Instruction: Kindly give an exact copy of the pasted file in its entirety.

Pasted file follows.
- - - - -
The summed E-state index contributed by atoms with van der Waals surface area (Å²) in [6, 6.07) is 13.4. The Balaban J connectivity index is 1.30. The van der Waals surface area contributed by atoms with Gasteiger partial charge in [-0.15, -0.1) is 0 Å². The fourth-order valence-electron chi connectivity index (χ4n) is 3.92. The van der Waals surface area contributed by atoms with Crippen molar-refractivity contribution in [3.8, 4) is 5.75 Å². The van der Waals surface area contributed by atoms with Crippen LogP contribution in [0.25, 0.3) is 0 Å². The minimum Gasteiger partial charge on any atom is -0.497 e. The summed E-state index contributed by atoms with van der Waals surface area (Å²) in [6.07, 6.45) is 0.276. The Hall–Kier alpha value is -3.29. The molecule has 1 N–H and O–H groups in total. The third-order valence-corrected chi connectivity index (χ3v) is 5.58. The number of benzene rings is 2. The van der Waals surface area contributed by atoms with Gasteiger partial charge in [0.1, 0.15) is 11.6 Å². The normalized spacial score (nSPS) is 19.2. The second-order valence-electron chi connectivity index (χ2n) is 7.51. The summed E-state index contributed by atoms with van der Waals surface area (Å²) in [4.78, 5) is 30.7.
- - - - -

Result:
The summed E-state index contributed by atoms with van der Waals surface area (Å²) in [6, 6.07) is 13.4. The Balaban J connectivity index is 1.30. The van der Waals surface area contributed by atoms with Gasteiger partial charge in [-0.15, -0.1) is 0 Å². The fourth-order valence-electron chi connectivity index (χ4n) is 3.92. The van der Waals surface area contributed by atoms with Crippen molar-refractivity contribution in [3.8, 4) is 5.75 Å². The van der Waals surface area contributed by atoms with Crippen LogP contribution in [0.25, 0.3) is 0 Å². The minimum Gasteiger partial charge on any atom is -0.497 e. The summed E-state index contributed by atoms with van der Waals surface area (Å²) in [6.07, 6.45) is 0.276. The Hall–Kier alpha value is -3.29. The molecule has 1 N–H and O–H groups in total. The third-order valence-corrected chi connectivity index (χ3v) is 5.58. The number of benzene rings is 2. The van der Waals surface area contributed by atoms with Gasteiger partial charge in [0.1, 0.15) is 11.6 Å². The normalized spacial score (nSPS) is 19.2. The second-order valence-electron chi connectivity index (χ2n) is 7.51. The summed E-state index contributed by atoms with van der Waals surface area (Å²) in [4.78, 5) is 30.7.